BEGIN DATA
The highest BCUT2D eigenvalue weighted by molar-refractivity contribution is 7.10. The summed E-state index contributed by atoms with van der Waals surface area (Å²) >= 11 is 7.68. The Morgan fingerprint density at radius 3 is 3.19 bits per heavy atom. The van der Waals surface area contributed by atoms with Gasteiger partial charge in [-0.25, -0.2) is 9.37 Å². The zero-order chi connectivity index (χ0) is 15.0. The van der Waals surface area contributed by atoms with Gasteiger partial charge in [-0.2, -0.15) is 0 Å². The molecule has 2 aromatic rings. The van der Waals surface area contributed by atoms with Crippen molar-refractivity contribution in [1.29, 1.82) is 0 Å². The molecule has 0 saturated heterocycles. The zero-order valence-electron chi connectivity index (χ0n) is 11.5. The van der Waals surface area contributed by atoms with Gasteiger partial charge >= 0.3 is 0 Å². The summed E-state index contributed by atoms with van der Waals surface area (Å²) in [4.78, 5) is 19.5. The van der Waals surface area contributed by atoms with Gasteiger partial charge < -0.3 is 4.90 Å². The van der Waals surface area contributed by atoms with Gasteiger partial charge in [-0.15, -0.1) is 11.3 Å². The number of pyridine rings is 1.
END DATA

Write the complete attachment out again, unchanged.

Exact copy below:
The highest BCUT2D eigenvalue weighted by molar-refractivity contribution is 7.10. The summed E-state index contributed by atoms with van der Waals surface area (Å²) >= 11 is 7.68. The Morgan fingerprint density at radius 3 is 3.19 bits per heavy atom. The van der Waals surface area contributed by atoms with Gasteiger partial charge in [-0.25, -0.2) is 9.37 Å². The zero-order chi connectivity index (χ0) is 15.0. The van der Waals surface area contributed by atoms with Gasteiger partial charge in [-0.2, -0.15) is 0 Å². The molecule has 2 aromatic rings. The van der Waals surface area contributed by atoms with Crippen molar-refractivity contribution in [1.29, 1.82) is 0 Å². The molecule has 0 saturated heterocycles. The zero-order valence-electron chi connectivity index (χ0n) is 11.5. The van der Waals surface area contributed by atoms with Gasteiger partial charge >= 0.3 is 0 Å². The summed E-state index contributed by atoms with van der Waals surface area (Å²) in [4.78, 5) is 19.5. The van der Waals surface area contributed by atoms with Gasteiger partial charge < -0.3 is 4.90 Å². The van der Waals surface area contributed by atoms with Gasteiger partial charge in [-0.15, -0.1) is 11.3 Å². The number of pyridine rings is 1.